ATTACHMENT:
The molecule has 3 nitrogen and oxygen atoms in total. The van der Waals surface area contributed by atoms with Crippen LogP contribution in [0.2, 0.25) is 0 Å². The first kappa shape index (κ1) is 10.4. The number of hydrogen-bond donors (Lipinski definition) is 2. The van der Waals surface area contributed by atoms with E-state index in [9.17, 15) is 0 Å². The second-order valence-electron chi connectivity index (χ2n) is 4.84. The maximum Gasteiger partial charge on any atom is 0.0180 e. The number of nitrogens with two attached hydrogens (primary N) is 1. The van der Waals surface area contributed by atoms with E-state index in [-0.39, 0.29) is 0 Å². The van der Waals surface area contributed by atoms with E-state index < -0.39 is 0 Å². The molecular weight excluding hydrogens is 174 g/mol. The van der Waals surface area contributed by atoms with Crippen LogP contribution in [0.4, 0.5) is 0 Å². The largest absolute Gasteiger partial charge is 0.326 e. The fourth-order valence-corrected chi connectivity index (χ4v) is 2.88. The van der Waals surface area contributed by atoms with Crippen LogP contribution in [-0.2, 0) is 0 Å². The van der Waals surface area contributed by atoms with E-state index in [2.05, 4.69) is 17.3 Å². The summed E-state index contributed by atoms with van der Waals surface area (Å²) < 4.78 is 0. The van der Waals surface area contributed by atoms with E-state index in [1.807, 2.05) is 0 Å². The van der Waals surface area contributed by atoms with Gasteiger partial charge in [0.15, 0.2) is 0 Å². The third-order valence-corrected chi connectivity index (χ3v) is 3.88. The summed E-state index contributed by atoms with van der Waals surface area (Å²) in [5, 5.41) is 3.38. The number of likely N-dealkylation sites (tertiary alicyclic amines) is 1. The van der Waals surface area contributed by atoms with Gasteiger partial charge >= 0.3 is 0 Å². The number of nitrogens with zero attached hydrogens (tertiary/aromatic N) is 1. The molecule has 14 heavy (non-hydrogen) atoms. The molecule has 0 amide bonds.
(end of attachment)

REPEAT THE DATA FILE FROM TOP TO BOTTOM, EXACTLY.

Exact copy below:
The molecule has 3 nitrogen and oxygen atoms in total. The van der Waals surface area contributed by atoms with Crippen LogP contribution in [0.2, 0.25) is 0 Å². The first kappa shape index (κ1) is 10.4. The number of hydrogen-bond donors (Lipinski definition) is 2. The van der Waals surface area contributed by atoms with E-state index in [9.17, 15) is 0 Å². The second-order valence-electron chi connectivity index (χ2n) is 4.84. The maximum Gasteiger partial charge on any atom is 0.0180 e. The number of nitrogens with two attached hydrogens (primary N) is 1. The van der Waals surface area contributed by atoms with E-state index in [-0.39, 0.29) is 0 Å². The van der Waals surface area contributed by atoms with E-state index < -0.39 is 0 Å². The molecular weight excluding hydrogens is 174 g/mol. The van der Waals surface area contributed by atoms with Crippen LogP contribution in [0.4, 0.5) is 0 Å². The largest absolute Gasteiger partial charge is 0.326 e. The fourth-order valence-corrected chi connectivity index (χ4v) is 2.88. The van der Waals surface area contributed by atoms with Crippen LogP contribution in [-0.2, 0) is 0 Å². The van der Waals surface area contributed by atoms with E-state index in [2.05, 4.69) is 17.3 Å². The summed E-state index contributed by atoms with van der Waals surface area (Å²) < 4.78 is 0. The van der Waals surface area contributed by atoms with E-state index in [1.807, 2.05) is 0 Å². The van der Waals surface area contributed by atoms with Gasteiger partial charge in [0.15, 0.2) is 0 Å². The third-order valence-corrected chi connectivity index (χ3v) is 3.88. The summed E-state index contributed by atoms with van der Waals surface area (Å²) in [5, 5.41) is 3.38. The number of likely N-dealkylation sites (tertiary alicyclic amines) is 1. The van der Waals surface area contributed by atoms with Gasteiger partial charge >= 0.3 is 0 Å². The number of nitrogens with zero attached hydrogens (tertiary/aromatic N) is 1. The molecule has 14 heavy (non-hydrogen) atoms. The molecule has 0 amide bonds.